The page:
- 36,000 rounds of 105mm ammunition
- 3,000 anti-armor weapons
- Spare parts and other equipment
- Up to 580 "Phoenix Ghost" tactical unmanned aerial systems
A top State Department official said that pressure from the global community and Russia's need for money from its own agricultural exports may have led Moscow to sign an agreement to allow Ukrainian grain to transit through the Black Sea.
“This came together because, I think, Russia ultimately felt the hot breath of global opprobrium,” said Victoria Nuland, undersecretary of state for political affairs.
It is “now incumbent on Russia to actually implement this deal,” she told CNN hours after the deal was signed in Istanbul.
The agreement, which took weeks of negotiations, “is very well structured in terms of monitoring and in terms of, you know, channels that the grain ought to be able to get out of," she said at the Aspen Security Forum Friday.
Nuland noted that “it should have been easy, you know, we could have done this on the back of an envelope in the middle of an afternoon with will.” But Russia’s blockade “made this not only a European crisis, but obviously a global crisis in terms of food security," she added.
“Russia also was out there complaining to the world that its own fertilizer and grain couldn't get out,” Nuland also said, noting that US sanctions did not block the export of those products, but their agreement to Friday’s deal “may also have had to do with the fact that it was hard for them to get shippers and insurers and others to move their grain so they also need the money, given what else we're doing to them.”
A farmer from Zaporizhzhia told CNN he felt positively about the deal signed between Russia and Ukraine to unblock Black Sea ports for exporting grains, but he said he was weary of its implementation.
"We will watch and observe what will happen. It's good that they signed. But there are no results yet," Pavlo Serhienko said on Friday. “The price will be higher in the ports, but you still have to get there. We need to hire a car, logistics, etc. What will be the queues? How to go? Thousands of checkpoints.”
“I'm generally an optimist, but the reality is that there's not much in what you can believe now. But of course, we will hope that it is all for the better,” he added.
Serhienko went on to say that in his area, being able to export grain was only one of "a million problems."
"[Friday] there were two strikes again, and the wheat field burned again, and the fertilizer warehouse was destroyed. All the fertilizer was spilled on the ground, and it dissolves very quickly. After the rain, about 5-6 tons melted. Something must be done," he said. "Here, we mow under fire, sometimes in one field, then in another, because we are afraid that it will hit the people and the harvester."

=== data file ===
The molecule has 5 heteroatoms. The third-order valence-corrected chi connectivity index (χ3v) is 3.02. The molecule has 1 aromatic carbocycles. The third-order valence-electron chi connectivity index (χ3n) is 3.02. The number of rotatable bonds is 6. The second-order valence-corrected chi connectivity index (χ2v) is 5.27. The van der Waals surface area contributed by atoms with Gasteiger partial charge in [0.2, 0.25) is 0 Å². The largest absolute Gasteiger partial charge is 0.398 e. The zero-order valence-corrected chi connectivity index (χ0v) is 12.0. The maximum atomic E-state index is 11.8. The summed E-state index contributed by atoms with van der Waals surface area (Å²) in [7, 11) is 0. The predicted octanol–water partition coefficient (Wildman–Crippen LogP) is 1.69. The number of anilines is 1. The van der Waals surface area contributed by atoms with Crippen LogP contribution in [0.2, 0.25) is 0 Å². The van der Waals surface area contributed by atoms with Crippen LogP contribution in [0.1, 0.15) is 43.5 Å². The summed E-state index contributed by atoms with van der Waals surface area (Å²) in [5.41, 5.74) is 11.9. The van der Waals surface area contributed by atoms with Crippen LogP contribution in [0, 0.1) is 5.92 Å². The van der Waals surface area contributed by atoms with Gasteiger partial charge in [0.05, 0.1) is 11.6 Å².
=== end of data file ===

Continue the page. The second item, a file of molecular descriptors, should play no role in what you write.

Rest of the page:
A farmer from Mykolaiv told CNN that the deal signed is important but he does not want it come at the expense of any military concessions to Moscow from Kyiv.
"For us, it is absolutely necessary. Our warehouses and elevators are full of grain. The grain of the last harvest, the grain of this harvest," Mykhailo Trokhymovych said. "But we should sign this treaty only if we do not make any military concessions to Russia."
The European Union announced Friday it has approved an additional 500 million euros ($510 million) in military aid to Ukraine.
These “two assistance measures under the European Peace Facility (EPF) [are] aimed to step up the EU's support for the capabilities and resilience of the Ukrainian Armed Forces to defend the territorial integrity and sovereignty of the country, and protect the civilian population against the ongoing Russian military aggression,” the European Council said in a statement.
The additional 500 million euros bring EU’s total military aid package to Ukraine to 2.5 billion euros ($2.55 billion), according to the Council.
“The EU remains focused and steadfast in its support for Ukraine in its fight for freedom and independence. Ukraine needs more arms; we will provide them. In this context, EU member states agreed to mobilize a fifth tranche of military assistance of 500 million euros, making this a total of 2.5 billion euros of military equipment to the Ukrainian Armed Forces,” according to Josep Borrell, the EU’s High Representative for Foreign Affairs and Security Policy.
A deal signed Friday in Istanbul between Ukraine and Russia, and mediated by Turkey and the United Nations, would allow 5 million tonnes of grain exports per month from three Ukrainian ports, a senior UN official said Friday.
Here's what we know about the details of the deal:
As part of the deal, grain ships will be able to navigate through a safe corridor in the Black Sea then pass through the Bosphorus in order to reach global markets, the official said.
The vessels will be monitored by a Joint Coordination Centre (JCC), which will be established immediately in Istanbul and include representatives from Ukraine, Russia, Turkey and the UN.
Vessels would be inspected before they arrive in Ukraine by Russian, Ukrainian, Turkish and UN officials to ensure they are not carrying weapons, according to the official.
Ukraine and Russia have agreed not to attack any ship identified as part of this initiative that is passing through the established channels. In case of an incident, JCC will intervene to resolve any possible issues, the official said.
Representatives from the International Maritime Organization have been coordinating shipments with shipping networks, the official said.
It may take several weeks before vessels start moving so that all logistical details of the deal can properly be implemented and inspection teams can be established, the official said.
Nonetheless, the process has to start quickly so that Ukraine's silos can be emptied for the new harvest, the official said.
The deal is valid for 120 days from the date of signing and can be extended for the same period unless one of the parties has announced their intention to terminate it, said Ukrainian minister Oleksandr Kubrakov, who signed the deal, in a Facebook post.
Some 20 million tonnes of grain are held up in Ukraine, where the summer harvest is now well underway.